|                              ...                              |

   The RTP header is defined in the RTP specification [rfc3550].  This
   section defines how fields in the RTP header are used.

   Padding (P): 1 bit

   If the padding bit is set, the packet contains one or more additional
   padding octets at the end which are not part of the payload.  The
   last octet of the padding contains a count of how many padding octets
   should be ignored, including itself.  Padding may be needed by some
   encryption algorithms with fixed block sizes or for carrying several
   RTP packets in a lower-layer protocol data unit.

   Extension (X): 1 bit

   If the extension, X, bit is set, the fixed header MUST be followed by

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   exactly one header extension, with a format defined in Section 5.3.1.
   of [rfc3550].

   Marker (M): 1 bit

   The M bit MUST be set to zero in all packets.  The receiver MUST
   ignore the M bit.

   Payload Type (PT): 7 bits

   Payload Type (PT): The assignment of an RTP payload type for this
   packet format is outside the scope of this document; it is specified
   by the RTP profile under which this payload format is used, or
   signaled dynamically out-of-band (e.g., using SDP).

   Timestamp: 32 bits

   A timestamp representing the sampling time of the first sample of the
   first CELT frame in the RTP payload.  The clock frequency MUST be set
   to the sample rate of the encoded audio data and is conveyed out-of-
   band (e.g., as an SDP parameter).

3.2.  CELT payload

   For the purposes of packetizing the bit stream in RTP, it is only
   necessary to consider the sequence of bits as output by the CELT
   encoder [celt-website], and present the same sequence to the decoder.
   The payload format described here maintains this sequence.

   A typical CELT frame, encoded at a high bitrate, is approx. 128
   octets and the total size of the CELT frames SHOULD be kept below the
   path MTU to prevent fragmentation.  CELT frames MUST NOT be split
   across multiple RTP packets,

   An RTP packet MAY contain CELT frames of the same bit rate or of
   varying bit rates, since the bitrate for the frames is explicitly
   conveyed in band with the signal.  The encoding and decoding
   algorithm can change the bit rate at any frame boundary, with the bit
   rate change notification provided in-band.  No out-of-band
   notification is required for the decoder to process changes in the
   bit rate sent by the encoder.

   It is RECOMMENDED that sampling rates 32000, 44100, or 48000 Hz be
   used for most applications, unless a specific reason exists -- such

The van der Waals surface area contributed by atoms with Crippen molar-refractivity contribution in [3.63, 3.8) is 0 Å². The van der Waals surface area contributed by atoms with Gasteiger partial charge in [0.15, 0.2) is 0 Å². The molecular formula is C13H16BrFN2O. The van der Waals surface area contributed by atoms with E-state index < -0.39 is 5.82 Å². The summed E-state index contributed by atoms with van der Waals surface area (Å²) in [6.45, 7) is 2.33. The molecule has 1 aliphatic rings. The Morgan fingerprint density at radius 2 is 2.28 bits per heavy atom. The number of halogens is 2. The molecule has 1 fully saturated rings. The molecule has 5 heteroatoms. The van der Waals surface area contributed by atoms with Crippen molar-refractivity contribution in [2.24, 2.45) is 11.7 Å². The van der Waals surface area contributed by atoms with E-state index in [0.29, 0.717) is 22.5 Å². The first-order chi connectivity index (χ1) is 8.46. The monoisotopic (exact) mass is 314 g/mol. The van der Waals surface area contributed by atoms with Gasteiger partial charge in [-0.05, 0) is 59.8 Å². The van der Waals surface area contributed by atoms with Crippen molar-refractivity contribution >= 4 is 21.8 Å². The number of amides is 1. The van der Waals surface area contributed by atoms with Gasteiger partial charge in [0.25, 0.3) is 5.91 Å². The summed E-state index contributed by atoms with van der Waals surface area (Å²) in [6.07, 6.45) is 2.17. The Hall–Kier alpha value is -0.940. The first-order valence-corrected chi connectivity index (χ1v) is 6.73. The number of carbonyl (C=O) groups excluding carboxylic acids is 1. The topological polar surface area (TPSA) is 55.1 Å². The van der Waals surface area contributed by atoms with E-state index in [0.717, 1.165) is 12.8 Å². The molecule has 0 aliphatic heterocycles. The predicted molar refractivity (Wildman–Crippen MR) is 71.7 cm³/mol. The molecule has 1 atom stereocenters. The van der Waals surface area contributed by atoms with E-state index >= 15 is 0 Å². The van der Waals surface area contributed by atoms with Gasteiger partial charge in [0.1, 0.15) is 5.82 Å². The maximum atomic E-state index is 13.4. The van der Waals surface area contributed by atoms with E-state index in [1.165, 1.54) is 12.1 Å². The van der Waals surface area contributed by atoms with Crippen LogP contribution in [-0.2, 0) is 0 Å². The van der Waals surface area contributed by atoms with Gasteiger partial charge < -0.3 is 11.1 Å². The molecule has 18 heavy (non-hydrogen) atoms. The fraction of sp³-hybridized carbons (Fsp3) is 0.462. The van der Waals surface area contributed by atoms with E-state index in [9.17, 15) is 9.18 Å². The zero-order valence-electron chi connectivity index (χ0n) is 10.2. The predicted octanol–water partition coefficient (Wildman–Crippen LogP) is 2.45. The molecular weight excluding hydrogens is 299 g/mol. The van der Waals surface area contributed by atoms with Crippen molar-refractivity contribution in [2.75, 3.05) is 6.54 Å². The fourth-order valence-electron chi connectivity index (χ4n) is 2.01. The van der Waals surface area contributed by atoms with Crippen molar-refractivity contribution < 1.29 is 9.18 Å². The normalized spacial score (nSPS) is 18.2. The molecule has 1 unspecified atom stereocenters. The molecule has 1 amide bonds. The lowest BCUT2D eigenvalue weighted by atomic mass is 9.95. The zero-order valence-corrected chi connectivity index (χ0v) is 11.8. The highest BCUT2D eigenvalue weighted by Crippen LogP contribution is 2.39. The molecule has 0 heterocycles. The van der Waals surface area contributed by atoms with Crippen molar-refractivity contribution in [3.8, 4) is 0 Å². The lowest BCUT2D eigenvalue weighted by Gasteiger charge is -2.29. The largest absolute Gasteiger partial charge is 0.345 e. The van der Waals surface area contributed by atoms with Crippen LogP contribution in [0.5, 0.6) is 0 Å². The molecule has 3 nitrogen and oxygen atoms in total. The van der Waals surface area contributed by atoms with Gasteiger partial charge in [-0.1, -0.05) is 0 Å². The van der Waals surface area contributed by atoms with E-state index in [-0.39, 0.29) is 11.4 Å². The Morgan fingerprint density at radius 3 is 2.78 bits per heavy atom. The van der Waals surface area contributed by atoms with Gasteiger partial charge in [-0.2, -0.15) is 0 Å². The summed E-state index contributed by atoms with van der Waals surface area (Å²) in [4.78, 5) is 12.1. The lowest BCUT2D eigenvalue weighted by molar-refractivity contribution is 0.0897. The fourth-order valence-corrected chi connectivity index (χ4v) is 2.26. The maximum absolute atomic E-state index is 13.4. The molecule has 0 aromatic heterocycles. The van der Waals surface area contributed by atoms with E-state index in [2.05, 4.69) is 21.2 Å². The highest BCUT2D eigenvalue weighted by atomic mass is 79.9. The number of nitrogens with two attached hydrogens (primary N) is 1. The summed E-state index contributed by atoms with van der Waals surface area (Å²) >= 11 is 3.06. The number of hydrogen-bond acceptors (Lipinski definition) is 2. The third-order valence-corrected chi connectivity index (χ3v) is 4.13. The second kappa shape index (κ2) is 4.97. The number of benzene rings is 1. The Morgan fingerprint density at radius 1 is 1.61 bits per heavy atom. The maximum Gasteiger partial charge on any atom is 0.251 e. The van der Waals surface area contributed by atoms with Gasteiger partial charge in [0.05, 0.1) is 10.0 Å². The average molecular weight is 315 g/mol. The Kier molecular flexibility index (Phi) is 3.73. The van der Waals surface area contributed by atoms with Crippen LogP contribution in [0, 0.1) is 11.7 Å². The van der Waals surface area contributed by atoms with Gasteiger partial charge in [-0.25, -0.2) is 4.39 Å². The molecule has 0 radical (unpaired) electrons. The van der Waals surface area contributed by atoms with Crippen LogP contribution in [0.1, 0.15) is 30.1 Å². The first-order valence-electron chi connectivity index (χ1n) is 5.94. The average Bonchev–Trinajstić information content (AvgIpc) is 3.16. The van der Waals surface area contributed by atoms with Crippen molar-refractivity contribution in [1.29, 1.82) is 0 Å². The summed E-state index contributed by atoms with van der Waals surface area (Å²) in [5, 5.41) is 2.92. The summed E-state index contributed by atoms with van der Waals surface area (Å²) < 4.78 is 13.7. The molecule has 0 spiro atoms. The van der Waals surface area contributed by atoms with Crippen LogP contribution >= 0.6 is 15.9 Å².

as requirements for a very specific packetization time.  For example,
   51200 Hz sampling may be useful to obtain a 5 ms packetization time
   with 256-sample frames.  For compatibility reasons, the sender and
   receiver MUST support 48000 Hz sampling rate.

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   The CELT codec always produces an integer number of bytes and can
   produce any integer number of bytes, so no padding is ever required.
   Bitrate adjustment SHOULD be used instead of padding.

3.3.  Multiple CELT frames in a RTP packet

   The bitrate used by CELT is implicitly determined by the size of the
   compressed data.  When more than one frame is encoded in the same
   packet, it is not possible to determine the size of each encoded
   frame, so the information MUST be explicitly encoded.  If N frames
   are present in a packet, N compressed frame sizes need to be encoded
   at the beginning of the packet.  Each size that is less than 255
   bytes is encoded in one byte (unsigned 8-bit integer).  For sizes
   greater or equal to 255, a 0xff byte is encoded, followed by the
   size-255.  Multiple 0xff bytes are allowed if there are more than 510
   bytes transmitted.  The length is always the size of the CELT frame
   excluding the length byte itself.  The payload MUST NOT be padded,
   except in accordance with the padding bit definition in the RTP

   Below is an example of two CELT frames contained within one RTP

       0                   1                   2                   3
       0 1 2 3 4 5 6 7 8 9 0 1 2 3 4 5 6 7 8 9 0 1 2 3 4 5 6 7 8 9 0 1
      |V=2|P|X|  CC   |M|     PT      |       sequence number         |
      |                           timestamp                           |
      |         synchronization source (SSRC) identifier              |
      |         contributing source (CSRC) identifiers                |
      |                              ...                              |
      | length frame 1| length frame 2|          CELT frame 1...      |